“We couldn’t use the tactic we used before I got injured. After I got injured, we changed it. I had to be careful and not get injured within the first six rounds. That’s why I was careful during the first part of the fight. Then, I realized that I was losing in the first part so I started coming out more aggressively. I started thinking about it after the fifth round. I understood I needed to come out, that I couldn’t continue losing rounds. The shoulder didn’t hurt during the first six rounds. I didn’t punch much though. It started hurting in rounds eight and nine when I started landing shots.”
Despite being forced to use an entirely different approach, Lomachenko is steadfast in his belief that he should have been crowned the winner.
The 32-year-old concedes that Lopez won most of the early rounds but he is also under the belief that he dominated the second half. While the numbers were all in favor of Lopez on the night, Lomachenko simply asks that everyone rewind the tape and look at the damage that both inflicted on one another.
“If we compare how much he damaged me within the first six rounds and how I damaged him for the last six rounds I think these are two different things.”
Shakur Stevenson On Vasiliy Lomachenko’s Loss To Teofimo Lopez: “He Was Afraid To Step Into The Lion’s Den, A Scared Fighter Can’t Beat Me”
By: Hans Themistode
Any talks of Teofimo Lopez’s size as the main factor behind his career-defining win over former unified lightweight champion Vasiliy Lomachenko will be met immediately with a disgusted look from Shakur Stevenson. Lopez, a 5-1 underdog, outboxed and outworked Lomachenko in late October to become the youngest undisputed champion in boxing history.
Outside of a height and reach deficit against Lopez, Lomachenko himself has admitted on numerous occasions that fighting at 135 pounds places him at a size disadvantage on most nights. So while many have rightly pointed at the disparity in measurements between the two, for Stevenson, it wasn’t about the size of the dog in the fight but the size of the fight in the dog.
“I disagree that just because Teo was bigger that it was the reason he won,” said Stevenson on Max on Boxing. “With that fight, I feel like it had a lot to do with heart. I feel like Lomachenko is a great fighter but I feel like he didn’t have the heart that night to dare to be great.”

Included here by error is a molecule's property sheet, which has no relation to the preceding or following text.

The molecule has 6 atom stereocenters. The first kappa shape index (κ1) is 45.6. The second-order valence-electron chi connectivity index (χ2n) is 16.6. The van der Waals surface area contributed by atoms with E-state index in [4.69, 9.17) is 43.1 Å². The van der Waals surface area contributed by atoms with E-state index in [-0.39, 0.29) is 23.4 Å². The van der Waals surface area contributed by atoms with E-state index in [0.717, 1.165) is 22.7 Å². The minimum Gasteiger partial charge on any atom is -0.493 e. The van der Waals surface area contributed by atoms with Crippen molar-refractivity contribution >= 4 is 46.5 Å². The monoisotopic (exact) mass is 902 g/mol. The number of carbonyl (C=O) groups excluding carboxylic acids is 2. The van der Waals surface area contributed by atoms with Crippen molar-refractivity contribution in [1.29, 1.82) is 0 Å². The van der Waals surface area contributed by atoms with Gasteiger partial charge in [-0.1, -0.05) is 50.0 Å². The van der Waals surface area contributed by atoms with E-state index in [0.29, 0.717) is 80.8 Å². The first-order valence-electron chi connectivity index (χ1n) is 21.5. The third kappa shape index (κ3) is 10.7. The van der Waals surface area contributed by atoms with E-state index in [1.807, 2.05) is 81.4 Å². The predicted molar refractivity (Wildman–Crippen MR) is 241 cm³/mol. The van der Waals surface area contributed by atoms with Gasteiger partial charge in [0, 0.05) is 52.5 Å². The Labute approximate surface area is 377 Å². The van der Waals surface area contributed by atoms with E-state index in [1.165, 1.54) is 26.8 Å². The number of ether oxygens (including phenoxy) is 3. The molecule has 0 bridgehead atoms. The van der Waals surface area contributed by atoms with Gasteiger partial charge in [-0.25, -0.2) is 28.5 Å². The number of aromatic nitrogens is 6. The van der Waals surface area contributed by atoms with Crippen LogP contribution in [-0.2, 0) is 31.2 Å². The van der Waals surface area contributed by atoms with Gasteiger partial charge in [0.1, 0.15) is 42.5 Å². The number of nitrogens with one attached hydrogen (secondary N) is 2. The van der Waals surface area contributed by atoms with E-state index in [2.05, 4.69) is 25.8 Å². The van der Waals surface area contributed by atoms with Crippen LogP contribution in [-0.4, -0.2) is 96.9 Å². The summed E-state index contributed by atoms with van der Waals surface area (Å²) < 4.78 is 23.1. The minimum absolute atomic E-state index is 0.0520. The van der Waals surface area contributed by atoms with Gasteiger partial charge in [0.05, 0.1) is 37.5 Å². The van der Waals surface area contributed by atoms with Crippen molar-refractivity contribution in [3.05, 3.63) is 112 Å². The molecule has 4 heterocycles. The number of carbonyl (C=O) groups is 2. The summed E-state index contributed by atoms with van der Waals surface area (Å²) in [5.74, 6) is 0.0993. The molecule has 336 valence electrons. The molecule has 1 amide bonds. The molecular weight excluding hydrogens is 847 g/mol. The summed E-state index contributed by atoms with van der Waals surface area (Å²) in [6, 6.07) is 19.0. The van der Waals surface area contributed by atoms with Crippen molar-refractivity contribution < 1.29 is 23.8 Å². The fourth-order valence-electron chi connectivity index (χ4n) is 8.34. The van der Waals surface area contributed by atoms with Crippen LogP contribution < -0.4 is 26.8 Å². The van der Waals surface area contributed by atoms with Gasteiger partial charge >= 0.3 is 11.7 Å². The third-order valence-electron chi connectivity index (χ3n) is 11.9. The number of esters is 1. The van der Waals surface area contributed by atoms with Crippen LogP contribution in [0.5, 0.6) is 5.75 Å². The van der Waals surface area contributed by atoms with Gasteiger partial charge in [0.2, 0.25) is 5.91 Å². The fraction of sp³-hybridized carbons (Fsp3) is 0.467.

Through six perplexing rounds for Lomachenko, the former multiple division titlist kept his hands in his pockets as he refused to engage with Lopez. His early-round tactics were particularly surprising considering the bad blood between the two throughout the build up.
The tentative game plan of Lomachenko switched however, the moment the second half of their contest came rolling by. The Ukrainian product found it much easier to let his hands go and was rewarded as he tagged his man repeatedly. Lomachenko’s new-found aggression coincided with Lopez losing steam on his punches during the later rounds. The strategy he implored may have allowed him to climb back into the fight, but for Stevenson (15-0, 8 KOs), he viewed it as more cowardly than anything else.
“I feel like you can’t go in no fight for six rounds straight and not throw no punches at all. That’s not how you dare to be great. You got a power puncher in front of you and great fighter also. You got to step into the lion’s den and I think he was afraid to step into the lion’s den.”
Competing at 135, although he’s done so for several years, might be a thing of the past for Lomachenko as a drop in weight could be imminent. If that is in fact the route he decides to take, Stevenson would welcome him with open arms and clenched fists.
While on paper the two are similar in size and skill, what lies on the inside will be the biggest difference.
“A fighter who doesn’t dare to be great and don’t have that kind of heart doesn’t have a chance with me. A scared fighter can’t beat me. I don’t think it would be good for him to come off that loss and get in the ring with a Shakur Stevenson. I feel like I’m a go in there and beat him up because he has heart problems.”